Prior to the move our main concern was our daughter´s education and whether she would settle. In fact she has adapted brilliantly. We made an initial trip to visit all the schools in the area. We opted for a small local primary, El Roquissar in Altafulla. There were only 15 kids in her year and Anabel received a fair amount of extra support. She has also made friends within the area and feels very much part of the town community. Her school day is all in Catalan which at first was difficult as she spoke only a little Spanish. I was enrolled in Catalan classes too so I could help her with homework and actively participate in school meetings etc. We put in a lot of hours rote learning vocab and reading every night, joined our local library and tried to use fun websites, vocab games and songs as well as the Catalan kids channel to help with the language.. It took about two terms before she could express herself but after 12 months she is amazing. I would recommend getting involved in school life as far as you can, making an effort with other parents, encouraging play dates and accepting as many birthday party invitations as you have the stamina for! It was important to appreciate that school was tiring for Anabel though and not to push too hard. It is important to make family time to do lots of fun things once lessons are over.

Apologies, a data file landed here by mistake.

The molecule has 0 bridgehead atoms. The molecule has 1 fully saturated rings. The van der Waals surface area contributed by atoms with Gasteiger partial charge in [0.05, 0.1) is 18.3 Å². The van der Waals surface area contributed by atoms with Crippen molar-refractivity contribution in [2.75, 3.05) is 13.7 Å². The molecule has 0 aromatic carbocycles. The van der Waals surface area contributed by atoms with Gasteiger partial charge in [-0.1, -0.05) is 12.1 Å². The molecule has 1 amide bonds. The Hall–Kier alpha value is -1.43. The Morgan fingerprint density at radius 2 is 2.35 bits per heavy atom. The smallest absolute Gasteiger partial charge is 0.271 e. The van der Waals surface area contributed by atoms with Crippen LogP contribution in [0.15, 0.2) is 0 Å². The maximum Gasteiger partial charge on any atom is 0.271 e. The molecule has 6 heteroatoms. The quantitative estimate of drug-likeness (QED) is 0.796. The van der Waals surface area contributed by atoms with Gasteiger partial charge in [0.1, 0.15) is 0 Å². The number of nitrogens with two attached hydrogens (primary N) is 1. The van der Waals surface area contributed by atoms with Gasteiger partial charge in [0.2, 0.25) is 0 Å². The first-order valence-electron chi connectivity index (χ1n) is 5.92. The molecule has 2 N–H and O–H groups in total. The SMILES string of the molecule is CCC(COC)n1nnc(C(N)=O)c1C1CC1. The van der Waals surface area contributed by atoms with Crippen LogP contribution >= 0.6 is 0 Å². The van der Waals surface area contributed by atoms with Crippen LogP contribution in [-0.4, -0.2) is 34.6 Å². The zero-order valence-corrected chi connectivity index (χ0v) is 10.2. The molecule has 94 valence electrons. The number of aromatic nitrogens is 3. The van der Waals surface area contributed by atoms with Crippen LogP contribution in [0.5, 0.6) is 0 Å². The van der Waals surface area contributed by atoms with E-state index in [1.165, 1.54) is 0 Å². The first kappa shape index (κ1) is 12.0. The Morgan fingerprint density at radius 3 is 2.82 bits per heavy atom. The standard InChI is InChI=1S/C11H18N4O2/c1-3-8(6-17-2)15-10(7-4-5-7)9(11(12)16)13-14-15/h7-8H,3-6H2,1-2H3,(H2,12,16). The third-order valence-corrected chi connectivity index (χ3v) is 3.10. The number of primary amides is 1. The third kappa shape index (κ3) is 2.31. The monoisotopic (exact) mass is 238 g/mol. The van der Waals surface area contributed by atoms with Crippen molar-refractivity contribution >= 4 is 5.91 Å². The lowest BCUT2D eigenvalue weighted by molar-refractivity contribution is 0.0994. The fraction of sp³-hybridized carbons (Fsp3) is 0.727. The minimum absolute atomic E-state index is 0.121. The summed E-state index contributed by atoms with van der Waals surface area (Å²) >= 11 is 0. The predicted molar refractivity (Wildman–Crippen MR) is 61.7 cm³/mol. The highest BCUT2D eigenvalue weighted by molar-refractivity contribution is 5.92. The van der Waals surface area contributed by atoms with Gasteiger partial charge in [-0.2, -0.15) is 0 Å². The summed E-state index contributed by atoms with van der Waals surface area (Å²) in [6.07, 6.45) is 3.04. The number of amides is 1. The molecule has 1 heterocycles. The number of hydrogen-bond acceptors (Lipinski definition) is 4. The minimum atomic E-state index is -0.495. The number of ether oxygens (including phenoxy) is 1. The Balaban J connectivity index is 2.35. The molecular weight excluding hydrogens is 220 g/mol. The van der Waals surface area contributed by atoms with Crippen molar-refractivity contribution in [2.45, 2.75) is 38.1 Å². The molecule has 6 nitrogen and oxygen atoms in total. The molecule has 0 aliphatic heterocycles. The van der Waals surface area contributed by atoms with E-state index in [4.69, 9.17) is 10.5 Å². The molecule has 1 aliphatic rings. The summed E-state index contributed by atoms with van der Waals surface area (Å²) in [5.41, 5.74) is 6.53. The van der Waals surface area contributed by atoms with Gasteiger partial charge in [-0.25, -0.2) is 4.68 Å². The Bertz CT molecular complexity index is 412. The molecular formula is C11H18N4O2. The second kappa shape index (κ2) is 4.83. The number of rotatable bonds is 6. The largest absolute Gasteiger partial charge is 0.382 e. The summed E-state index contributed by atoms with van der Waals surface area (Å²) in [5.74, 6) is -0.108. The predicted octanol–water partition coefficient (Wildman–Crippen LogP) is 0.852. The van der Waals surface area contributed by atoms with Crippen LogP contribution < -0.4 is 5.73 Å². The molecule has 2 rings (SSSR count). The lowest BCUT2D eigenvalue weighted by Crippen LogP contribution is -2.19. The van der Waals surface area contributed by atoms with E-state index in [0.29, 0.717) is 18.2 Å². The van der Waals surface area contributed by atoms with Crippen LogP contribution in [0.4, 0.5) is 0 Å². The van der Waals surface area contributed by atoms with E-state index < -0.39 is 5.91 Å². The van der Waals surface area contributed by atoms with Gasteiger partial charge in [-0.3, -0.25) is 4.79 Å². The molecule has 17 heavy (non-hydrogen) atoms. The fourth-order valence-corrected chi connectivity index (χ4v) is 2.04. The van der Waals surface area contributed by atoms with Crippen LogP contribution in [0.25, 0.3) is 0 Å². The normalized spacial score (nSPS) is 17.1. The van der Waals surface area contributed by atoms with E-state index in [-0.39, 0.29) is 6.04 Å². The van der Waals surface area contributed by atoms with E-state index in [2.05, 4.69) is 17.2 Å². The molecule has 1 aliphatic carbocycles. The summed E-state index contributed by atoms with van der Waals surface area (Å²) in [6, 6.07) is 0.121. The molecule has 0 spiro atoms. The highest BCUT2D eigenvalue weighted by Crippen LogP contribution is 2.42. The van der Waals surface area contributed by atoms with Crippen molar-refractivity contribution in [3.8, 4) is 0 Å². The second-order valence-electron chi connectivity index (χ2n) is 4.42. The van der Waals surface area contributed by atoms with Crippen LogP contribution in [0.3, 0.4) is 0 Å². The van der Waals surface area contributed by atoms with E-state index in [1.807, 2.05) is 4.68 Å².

Do you work and if so what do you do?
We are both English teachers at the local language school, The Little School. We have different timetables so fortunately we can manage our own childcare. Most of the English speaking community here either teach English or run their own businesses, many have been here for over 20 years. Once here, opportunities often arise from your network of personal contacts.. There are numerous private language schools in nearby Tarragona and a few in neighbouring towns such as Torredembarra and Creixell. Having the CELTA qualification helps to find work in EFL and it is a definite advantage to be able to speak Spanish or Catalan. Work isn´t particularly well paid in comparison with British salaries and you might want to pay voluntary national insurance contributions in the UK in addition to those automtically paid into the Spanish Social Security system.
Did you buy or rent your property? How did you find the process?